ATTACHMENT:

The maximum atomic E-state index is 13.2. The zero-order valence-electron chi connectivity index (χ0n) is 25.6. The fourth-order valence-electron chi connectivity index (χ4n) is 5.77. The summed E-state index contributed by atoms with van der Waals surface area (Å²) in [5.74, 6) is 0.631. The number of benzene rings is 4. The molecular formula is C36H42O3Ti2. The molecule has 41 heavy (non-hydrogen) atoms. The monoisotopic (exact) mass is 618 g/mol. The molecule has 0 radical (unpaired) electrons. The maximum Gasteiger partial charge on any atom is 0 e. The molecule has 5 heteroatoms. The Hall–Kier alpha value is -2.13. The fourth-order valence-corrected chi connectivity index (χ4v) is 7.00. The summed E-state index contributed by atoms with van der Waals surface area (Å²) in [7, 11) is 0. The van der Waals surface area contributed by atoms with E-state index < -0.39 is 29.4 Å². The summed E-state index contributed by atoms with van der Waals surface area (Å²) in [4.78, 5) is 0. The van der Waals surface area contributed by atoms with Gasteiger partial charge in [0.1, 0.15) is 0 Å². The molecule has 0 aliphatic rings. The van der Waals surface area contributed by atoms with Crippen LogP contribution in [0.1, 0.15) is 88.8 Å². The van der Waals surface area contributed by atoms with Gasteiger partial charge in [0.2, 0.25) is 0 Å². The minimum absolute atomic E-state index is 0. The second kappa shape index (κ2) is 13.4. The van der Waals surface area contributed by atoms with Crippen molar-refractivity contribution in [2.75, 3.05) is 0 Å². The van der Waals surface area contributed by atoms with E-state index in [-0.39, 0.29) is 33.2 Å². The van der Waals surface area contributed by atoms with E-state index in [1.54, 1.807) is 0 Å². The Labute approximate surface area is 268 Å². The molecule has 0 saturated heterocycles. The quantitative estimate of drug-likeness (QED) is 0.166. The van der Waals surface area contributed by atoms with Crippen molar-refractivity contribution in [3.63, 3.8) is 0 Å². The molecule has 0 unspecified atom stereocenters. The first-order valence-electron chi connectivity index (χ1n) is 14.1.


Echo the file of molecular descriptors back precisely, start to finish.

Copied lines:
The maximum atomic E-state index is 13.2. The zero-order valence-electron chi connectivity index (χ0n) is 25.6. The fourth-order valence-electron chi connectivity index (χ4n) is 5.77. The summed E-state index contributed by atoms with van der Waals surface area (Å²) in [5.74, 6) is 0.631. The number of benzene rings is 4. The molecular formula is C36H42O3Ti2. The molecule has 41 heavy (non-hydrogen) atoms. The monoisotopic (exact) mass is 618 g/mol. The molecule has 0 radical (unpaired) electrons. The maximum Gasteiger partial charge on any atom is 0 e. The molecule has 5 heteroatoms. The Hall–Kier alpha value is -2.13. The fourth-order valence-corrected chi connectivity index (χ4v) is 7.00. The summed E-state index contributed by atoms with van der Waals surface area (Å²) in [7, 11) is 0. The van der Waals surface area contributed by atoms with E-state index < -0.39 is 29.4 Å². The summed E-state index contributed by atoms with van der Waals surface area (Å²) in [4.78, 5) is 0. The van der Waals surface area contributed by atoms with Gasteiger partial charge in [0.1, 0.15) is 0 Å². The molecule has 0 aliphatic rings. The van der Waals surface area contributed by atoms with Crippen LogP contribution in [0.1, 0.15) is 88.8 Å². The van der Waals surface area contributed by atoms with Gasteiger partial charge in [0.2, 0.25) is 0 Å². The minimum absolute atomic E-state index is 0. The second kappa shape index (κ2) is 13.4. The van der Waals surface area contributed by atoms with Crippen molar-refractivity contribution in [2.75, 3.05) is 0 Å². The van der Waals surface area contributed by atoms with E-state index in [-0.39, 0.29) is 33.2 Å². The van der Waals surface area contributed by atoms with E-state index in [1.54, 1.807) is 0 Å². The Labute approximate surface area is 268 Å². The molecule has 0 saturated heterocycles. The quantitative estimate of drug-likeness (QED) is 0.166. The van der Waals surface area contributed by atoms with Crippen molar-refractivity contribution in [3.63, 3.8) is 0 Å². The molecule has 0 unspecified atom stereocenters. The first-order valence-electron chi connectivity index (χ1n) is 14.1.